Volcanoes could intensify their activity as the climate warms, increasing their threat to the aviation and agricultural industries. That’s according to a study published in Earth-Science Reviews.

Claire Cooper of the University of Leeds, UK, together with collaborators from Leeds and the University of Cambridge, warns that the likelihood of large volcanic eruptions could increase as climate warms and glaciers retreat. Such eruptions release ash clouds that can damage jet aircraft, reduce crop yields, and harm animals and humans that breathe in the particles.

As glaciers reduce in size, the land around them “rebounds” since it is no longer weighed down by ice. In turn, the pressure on any underground magma chambers reduces, allowing more rock to melt. This increased volume of magma enhances volcanism above.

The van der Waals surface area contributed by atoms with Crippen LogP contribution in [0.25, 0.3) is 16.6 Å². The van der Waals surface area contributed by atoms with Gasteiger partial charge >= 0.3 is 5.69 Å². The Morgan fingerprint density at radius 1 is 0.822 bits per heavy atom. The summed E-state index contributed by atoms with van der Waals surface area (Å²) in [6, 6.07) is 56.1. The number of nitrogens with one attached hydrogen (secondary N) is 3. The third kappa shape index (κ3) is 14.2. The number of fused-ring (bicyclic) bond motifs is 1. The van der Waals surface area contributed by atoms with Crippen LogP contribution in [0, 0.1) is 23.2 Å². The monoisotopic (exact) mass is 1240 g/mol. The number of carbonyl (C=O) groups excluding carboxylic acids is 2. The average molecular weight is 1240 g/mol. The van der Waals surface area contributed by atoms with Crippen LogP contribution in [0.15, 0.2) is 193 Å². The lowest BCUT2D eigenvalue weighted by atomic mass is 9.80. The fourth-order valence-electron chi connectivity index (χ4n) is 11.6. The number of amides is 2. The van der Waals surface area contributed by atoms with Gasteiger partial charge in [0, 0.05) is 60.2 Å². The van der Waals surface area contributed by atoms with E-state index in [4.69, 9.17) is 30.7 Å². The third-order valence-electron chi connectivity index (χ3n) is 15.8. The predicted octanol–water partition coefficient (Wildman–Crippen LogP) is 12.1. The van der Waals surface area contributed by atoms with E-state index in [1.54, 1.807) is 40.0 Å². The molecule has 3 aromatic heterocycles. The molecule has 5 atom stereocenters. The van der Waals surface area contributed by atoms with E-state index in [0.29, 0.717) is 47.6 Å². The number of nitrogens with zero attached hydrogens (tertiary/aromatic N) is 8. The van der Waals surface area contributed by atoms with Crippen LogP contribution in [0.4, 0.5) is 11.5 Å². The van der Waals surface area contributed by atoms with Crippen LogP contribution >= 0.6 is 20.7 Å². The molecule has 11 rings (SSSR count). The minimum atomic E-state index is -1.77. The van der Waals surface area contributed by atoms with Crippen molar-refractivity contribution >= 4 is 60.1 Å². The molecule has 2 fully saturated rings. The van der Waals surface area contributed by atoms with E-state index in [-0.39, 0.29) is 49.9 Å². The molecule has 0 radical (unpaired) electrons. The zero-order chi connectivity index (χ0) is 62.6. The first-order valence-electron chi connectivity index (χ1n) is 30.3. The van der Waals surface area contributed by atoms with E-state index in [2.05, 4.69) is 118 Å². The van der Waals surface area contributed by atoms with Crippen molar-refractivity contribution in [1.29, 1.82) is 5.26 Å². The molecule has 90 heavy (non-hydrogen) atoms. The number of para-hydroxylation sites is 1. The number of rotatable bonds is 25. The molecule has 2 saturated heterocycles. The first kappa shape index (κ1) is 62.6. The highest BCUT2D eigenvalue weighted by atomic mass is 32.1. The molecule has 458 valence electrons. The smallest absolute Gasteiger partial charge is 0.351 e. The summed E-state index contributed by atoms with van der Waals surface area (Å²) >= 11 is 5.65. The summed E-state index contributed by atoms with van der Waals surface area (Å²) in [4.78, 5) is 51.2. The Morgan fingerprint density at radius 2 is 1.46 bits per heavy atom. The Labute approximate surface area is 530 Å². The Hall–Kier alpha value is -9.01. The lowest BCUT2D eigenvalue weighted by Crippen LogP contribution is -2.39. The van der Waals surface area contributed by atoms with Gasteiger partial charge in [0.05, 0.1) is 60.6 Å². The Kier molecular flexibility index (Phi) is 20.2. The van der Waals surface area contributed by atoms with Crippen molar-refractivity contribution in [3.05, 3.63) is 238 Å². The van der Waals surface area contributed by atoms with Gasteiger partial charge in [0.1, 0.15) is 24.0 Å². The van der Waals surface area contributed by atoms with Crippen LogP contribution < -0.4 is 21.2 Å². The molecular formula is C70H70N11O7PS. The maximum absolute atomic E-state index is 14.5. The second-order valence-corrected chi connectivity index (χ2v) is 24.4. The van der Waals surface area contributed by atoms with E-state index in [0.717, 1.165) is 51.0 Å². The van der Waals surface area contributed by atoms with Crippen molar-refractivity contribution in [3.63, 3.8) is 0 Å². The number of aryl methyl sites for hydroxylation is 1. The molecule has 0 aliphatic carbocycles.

Volcanic eruptions may affect the climate in many ways, from causing warming by releasing greenhouse gases to, more often, cooling by emitting reflective compounds. Such global cooling events place enormous strain on agriculture by shortening growing seasons and reducing the amount of sunlight reaching the ground.

Volcanic ash clouds have more direct effects too. They cause respiratory problems for animal and human populations over huge areas, and have the potential to cause major damage to jet engines, grounding flights across whole continents. The 2010 eruption of the Icelandic volcano Eyjafjallajökull closed European airspace for more than a week, causing £1.1 billion of losses to the airline industry. The eruption of Bali’s Mount Agung in November 2017 also disrupted flights in and out of the island. If global climate continues to warm, these incidents could become more frequent as volcanism increases.

Volcanoes could represent a new, yet potentially devastating, component of the challenges the planet faces if the climate continues to warm.